During its centennial year, The Phillips Collection continues to showcase the artwork of the prolific artist David Driskell (1931–2020). Featuring over 50 works, “David Driskell: Icons of Nature and History” offers the first comprehensive examination of the paintings, collages, prints and drawings of the celebrated American artist, art historian, and educator.
Organized by the High Museum of Art, Atlanta, and the Portland Museum of Art, Maine, the exhibition remains on view at The Phillips Collection through January 9.
Driskell has long been recognized for his vibrant and versatile artistic practice rooted in his reverence of the beauty and spirituality of the American landscape and his profound connection to the African diaspora. His legacy in the history of American art remains unparalleled: through his curatorial work, writing and teaching, he demonstrated that the art of Black people serves as an essential element in the story of American art.
Driskell counted as a longtime friend and supporter of The Phillips Collection, serving as a trustee of the museum from 2016 to 2019.
“It is a privilege for the Phillips to have shared history with David, who accomplished so much in his life and opened the door to so many as a scholar and educator. His dedication to sharing African-American art over many decades transformed the art world,” said Vradenburg Director and CEO Dorothy Kosinski.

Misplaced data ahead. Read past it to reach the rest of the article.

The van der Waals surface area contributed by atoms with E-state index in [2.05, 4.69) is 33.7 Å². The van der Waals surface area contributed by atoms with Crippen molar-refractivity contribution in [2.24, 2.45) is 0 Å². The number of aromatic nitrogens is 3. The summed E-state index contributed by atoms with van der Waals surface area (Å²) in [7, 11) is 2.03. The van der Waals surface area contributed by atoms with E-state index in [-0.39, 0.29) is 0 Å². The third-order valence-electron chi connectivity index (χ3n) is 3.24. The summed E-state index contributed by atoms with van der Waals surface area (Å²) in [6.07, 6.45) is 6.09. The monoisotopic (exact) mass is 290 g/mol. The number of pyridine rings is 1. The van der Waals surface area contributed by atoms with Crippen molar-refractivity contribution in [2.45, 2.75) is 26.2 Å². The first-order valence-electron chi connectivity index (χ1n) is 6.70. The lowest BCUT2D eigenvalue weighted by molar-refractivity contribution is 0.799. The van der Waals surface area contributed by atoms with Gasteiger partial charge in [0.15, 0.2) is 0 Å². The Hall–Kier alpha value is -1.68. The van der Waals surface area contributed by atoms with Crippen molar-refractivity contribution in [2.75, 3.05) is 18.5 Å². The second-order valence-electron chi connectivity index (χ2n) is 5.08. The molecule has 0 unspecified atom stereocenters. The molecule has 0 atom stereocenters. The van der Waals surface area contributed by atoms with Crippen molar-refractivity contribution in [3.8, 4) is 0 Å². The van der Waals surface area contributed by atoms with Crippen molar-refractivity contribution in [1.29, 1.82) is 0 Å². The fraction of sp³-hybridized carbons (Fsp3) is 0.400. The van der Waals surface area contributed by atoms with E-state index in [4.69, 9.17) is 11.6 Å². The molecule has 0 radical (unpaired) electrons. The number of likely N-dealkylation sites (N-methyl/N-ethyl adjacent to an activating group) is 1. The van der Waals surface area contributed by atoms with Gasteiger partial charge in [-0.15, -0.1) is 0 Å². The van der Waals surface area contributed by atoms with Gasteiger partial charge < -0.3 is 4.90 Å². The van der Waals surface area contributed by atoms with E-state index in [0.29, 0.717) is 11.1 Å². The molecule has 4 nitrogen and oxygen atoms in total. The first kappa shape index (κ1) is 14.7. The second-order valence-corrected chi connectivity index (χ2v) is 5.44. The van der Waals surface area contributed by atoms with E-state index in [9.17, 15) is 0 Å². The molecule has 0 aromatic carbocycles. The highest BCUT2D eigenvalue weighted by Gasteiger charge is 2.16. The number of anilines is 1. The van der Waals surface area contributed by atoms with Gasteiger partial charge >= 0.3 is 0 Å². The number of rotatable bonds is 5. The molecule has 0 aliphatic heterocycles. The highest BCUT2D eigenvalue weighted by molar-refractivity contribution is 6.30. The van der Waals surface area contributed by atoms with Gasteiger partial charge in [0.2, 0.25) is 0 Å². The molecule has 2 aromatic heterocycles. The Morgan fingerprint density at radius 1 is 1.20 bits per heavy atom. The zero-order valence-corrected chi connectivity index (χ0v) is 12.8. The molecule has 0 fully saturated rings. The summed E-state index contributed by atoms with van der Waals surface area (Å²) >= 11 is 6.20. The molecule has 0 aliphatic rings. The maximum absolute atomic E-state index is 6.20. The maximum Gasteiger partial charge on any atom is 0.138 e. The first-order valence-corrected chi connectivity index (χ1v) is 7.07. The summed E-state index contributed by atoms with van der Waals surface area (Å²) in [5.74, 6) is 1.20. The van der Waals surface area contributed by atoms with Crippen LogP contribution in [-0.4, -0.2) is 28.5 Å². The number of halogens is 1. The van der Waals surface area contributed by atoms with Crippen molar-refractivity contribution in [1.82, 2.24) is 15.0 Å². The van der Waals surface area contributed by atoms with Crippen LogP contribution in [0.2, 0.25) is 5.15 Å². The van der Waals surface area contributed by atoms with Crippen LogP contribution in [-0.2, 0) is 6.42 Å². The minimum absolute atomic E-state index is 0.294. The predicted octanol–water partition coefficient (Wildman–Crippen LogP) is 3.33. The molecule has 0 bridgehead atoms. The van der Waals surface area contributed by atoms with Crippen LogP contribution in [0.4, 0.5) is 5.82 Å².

Driskell studied art in D.C., receiving his BFA from Howard University in 1955 and his MFA from the Catholic University of America in 1962. He also studied at the Skowhegan School of Painting and Sculpture in Maine and developed a lifetime connection to that organization.
Through works spanning seven decades, the exhibition establishes the evolution of his use of collage as a painterly medium, his innovative figurative abstraction and his signature incorporation of African forms. Driskell’s command of color and line and attentiveness to what he called “the symbolic presence of form” is showcased through his beloved subjects, including the natural world, abstraction and the Black Christian church. His work, represented in numerous public and private collections, has been featured in exhibitions in the U.S., Europe and Africa.
Although his first love was painting itself, Driskell largely devoted his professional life to service for others: he taught generations of artists and art historians; mentored emerging artists and young faculty members, primarily at HBCUs; researched and wrote extensively about the artistic achievements of Black people throughout American history; and was a founding father of the field of African-American art history who was influential in the hiring of African-American artists as professors. The exhibition presents a vibrant array of works spanning Driskell’s career that reveal how artist and educator synthesized his dedication to the field of African-American art with his own artistic journey.